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Future NCAA Athletes Stand to Benefit From O'Bannon Ruling

U.S. District Court Judge Claudia Wilken may have significantly altered the fate of future college athletes by ruling against the NCAA this week in a long-standing lawsuit over the likeness rights of student-athletes.

Wilken decided that the NCAA's rules, specifically in regard to "prohibiting student-athletes from receiving any compensation for the use of their names, images, and likenesses," were in violation of the Sherman Act. Therefore, she issued an injunction against the NCAA, prohibiting it from disallowing member schools to offer full-cost-of-attendance scholarships and a "limited share of licensing revenue in trust" for Football Bowl Subdivision and Division I basketball players, capped at $5,000 for each year in which the student-athletes remain academically eligible.

The suit, brought about by O'Bannon, a former basketball player at the University of California-Los Angeles, challenged the NCAA's ability to generate revenue off players' likenesses and images without sharing a cut with said players. The NCAA has long argued that to protect the ideals of "amateurism"—a term which proved contentious in this particular case—student-athletes must not be paid anything more than a scholarship for their athletic services.

During testimony, the NCAA claimed that restricting compensation for student-athletes "increase[d] consumer interest in FBS football and Division I basketball," relying upon a survey that found 69 percent of the general public in 2013 to be opposed to paying student-athletes. Thirty-eight percent said they would be less likely to "watch, listen to, or attend games" if student-athletes received $20,000 per year, while 47 percent said the same if student-athletes were paid $50,000 annually.

Wilken wasn't fully convinced by this survey, however, saying that it fell short of credibly proving the NCAA's point about limited compensation driving interest. Multiple testimonies throughout the trial, including from former NCAA president Walter Byers, current NCAA president Mark Emmert, and Christine Plonsky, an associate athletics director at the University of Texas, all backed up the point that consumer interest in NCAA athletics is not primarily driven from the limited compensation student-athletes receive.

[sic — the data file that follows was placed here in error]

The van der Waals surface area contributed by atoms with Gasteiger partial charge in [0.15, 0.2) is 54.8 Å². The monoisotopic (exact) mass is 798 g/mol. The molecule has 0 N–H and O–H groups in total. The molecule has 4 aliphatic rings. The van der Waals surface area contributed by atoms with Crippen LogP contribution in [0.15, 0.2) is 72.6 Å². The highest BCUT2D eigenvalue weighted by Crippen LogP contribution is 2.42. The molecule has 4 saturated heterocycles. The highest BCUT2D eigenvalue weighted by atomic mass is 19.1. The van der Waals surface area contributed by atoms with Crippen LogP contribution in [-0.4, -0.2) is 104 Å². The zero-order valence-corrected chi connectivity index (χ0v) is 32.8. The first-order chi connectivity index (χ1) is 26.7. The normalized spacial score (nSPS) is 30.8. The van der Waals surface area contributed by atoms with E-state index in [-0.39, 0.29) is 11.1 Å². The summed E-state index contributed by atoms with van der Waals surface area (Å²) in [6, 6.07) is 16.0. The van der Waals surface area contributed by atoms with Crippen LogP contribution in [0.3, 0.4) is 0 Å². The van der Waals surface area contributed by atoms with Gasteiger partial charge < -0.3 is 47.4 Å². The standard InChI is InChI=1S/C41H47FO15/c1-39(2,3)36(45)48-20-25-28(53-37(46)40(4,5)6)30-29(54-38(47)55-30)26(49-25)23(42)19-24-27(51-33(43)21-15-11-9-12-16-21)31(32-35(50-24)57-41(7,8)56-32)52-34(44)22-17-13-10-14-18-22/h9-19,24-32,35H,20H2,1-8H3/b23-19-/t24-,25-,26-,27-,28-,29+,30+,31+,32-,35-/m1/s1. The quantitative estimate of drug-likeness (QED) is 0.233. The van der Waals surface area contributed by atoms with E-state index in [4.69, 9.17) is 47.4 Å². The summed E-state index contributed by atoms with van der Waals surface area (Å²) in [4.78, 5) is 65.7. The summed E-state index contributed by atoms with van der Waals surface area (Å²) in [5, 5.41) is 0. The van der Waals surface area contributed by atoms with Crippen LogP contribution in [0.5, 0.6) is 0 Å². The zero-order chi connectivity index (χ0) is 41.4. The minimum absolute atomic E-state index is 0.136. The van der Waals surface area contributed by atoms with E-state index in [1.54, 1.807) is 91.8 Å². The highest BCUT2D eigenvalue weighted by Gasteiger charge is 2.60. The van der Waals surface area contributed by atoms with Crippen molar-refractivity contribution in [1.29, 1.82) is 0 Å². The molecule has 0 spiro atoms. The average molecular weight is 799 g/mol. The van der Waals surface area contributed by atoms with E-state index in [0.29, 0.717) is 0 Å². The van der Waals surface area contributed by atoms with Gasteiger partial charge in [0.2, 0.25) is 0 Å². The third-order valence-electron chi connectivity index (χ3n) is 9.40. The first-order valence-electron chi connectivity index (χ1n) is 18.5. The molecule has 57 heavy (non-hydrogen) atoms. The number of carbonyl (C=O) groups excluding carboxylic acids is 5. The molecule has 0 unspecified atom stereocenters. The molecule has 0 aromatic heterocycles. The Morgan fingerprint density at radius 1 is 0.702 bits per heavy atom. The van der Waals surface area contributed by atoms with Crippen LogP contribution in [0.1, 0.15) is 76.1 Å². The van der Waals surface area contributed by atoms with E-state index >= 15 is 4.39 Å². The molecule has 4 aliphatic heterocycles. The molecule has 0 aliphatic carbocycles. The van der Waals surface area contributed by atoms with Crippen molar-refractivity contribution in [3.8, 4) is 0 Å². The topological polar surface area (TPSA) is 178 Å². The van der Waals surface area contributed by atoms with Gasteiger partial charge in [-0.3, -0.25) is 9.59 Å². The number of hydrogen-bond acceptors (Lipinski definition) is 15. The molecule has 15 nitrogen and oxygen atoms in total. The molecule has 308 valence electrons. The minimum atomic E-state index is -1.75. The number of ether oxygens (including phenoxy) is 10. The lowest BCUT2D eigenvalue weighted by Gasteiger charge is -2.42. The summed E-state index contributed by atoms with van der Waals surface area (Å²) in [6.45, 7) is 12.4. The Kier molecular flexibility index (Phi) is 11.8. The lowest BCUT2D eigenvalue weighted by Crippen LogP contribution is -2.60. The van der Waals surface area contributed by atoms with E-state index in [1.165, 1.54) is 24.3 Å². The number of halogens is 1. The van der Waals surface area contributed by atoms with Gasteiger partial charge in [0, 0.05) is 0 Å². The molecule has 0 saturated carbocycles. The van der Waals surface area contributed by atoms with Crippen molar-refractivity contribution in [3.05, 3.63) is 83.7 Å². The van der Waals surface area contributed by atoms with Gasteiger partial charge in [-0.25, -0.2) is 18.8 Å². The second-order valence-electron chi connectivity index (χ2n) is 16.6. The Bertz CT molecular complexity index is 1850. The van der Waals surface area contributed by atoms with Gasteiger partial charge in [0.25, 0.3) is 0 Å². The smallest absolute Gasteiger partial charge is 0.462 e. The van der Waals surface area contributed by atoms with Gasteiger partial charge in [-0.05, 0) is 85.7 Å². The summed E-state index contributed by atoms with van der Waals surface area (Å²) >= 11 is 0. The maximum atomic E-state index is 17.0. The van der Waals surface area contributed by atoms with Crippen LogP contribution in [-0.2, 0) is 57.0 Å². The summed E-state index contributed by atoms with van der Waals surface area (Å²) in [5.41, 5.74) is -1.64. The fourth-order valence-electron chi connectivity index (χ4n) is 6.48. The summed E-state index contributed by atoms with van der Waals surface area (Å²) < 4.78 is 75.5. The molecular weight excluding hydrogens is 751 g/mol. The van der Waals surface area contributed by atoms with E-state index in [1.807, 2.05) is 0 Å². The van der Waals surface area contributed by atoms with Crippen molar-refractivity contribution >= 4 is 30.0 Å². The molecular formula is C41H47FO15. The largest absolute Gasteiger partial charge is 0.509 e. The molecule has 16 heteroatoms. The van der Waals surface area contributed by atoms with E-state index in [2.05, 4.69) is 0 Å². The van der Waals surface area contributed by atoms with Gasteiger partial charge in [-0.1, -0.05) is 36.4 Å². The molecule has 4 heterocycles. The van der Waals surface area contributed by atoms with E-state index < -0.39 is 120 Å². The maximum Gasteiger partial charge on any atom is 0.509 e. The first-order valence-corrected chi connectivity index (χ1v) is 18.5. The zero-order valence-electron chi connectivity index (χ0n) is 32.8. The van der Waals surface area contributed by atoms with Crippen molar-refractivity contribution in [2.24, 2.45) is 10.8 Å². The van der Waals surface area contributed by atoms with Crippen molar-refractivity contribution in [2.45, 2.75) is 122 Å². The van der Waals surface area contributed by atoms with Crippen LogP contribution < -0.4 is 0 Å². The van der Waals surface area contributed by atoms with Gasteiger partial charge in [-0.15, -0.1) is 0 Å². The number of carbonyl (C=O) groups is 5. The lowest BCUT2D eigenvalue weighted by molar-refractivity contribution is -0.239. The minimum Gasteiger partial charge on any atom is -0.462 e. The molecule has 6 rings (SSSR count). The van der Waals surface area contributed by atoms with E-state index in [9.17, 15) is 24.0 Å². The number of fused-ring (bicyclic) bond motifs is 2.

The "evidence demonstrates that the NCAA's restrictions on student-athlete pay is not the driving force behind consumer interest in FBS football and Division I basketball," Wilken wrote in her 99-page decision. "Thus, while consumer preferences might justify certain limited restraints on student-athlete compensation, they do not justify the rigid restrictions challenged in this case."

Wilken considered three proposals from the plaintiffs in her decision: allowing schools to offer a full-cost-of-attendance scholarship; allowing student-athletes to receive limited payment from licensing revenue, stowed away in a trust until after they graduate; and allowing student-athletes to be compensated for endorsements while still in school. She decided that the first two would not impede "the NCAA's efforts to achieve its stated purposes," but ruled that the endorsement proposal (often referred to as the "Olympic model") did not "offer the NCAA a viable means of achieving its stated goals."

Therefore, she ruled that beginning with the next Football Bowl Subdivision and Division I basketball recruiting cycle, the NCAA could not prohibit schools from offering full-cost-of-attendance scholarships and the $5,000-per-year trusts to prospective student-athletes. According to ESPN.com, the new regulations won't affect any prospective recruits before July 1, 2016, as the NCAA has already vowed to appeal Wilken's ruling, per Yahoo Sports' Dan Wetzel.

Between this decision and the NCAA's adoption of a new governance model, this could prove to be one of the most momentous weeks in the history of college sports. Assuming the NCAA loses its appeal, future collegiate athletes could be staring at upwards of $20,000 in trust money when they graduate, marking a dramatic shift from the current modus operandi of college sports.

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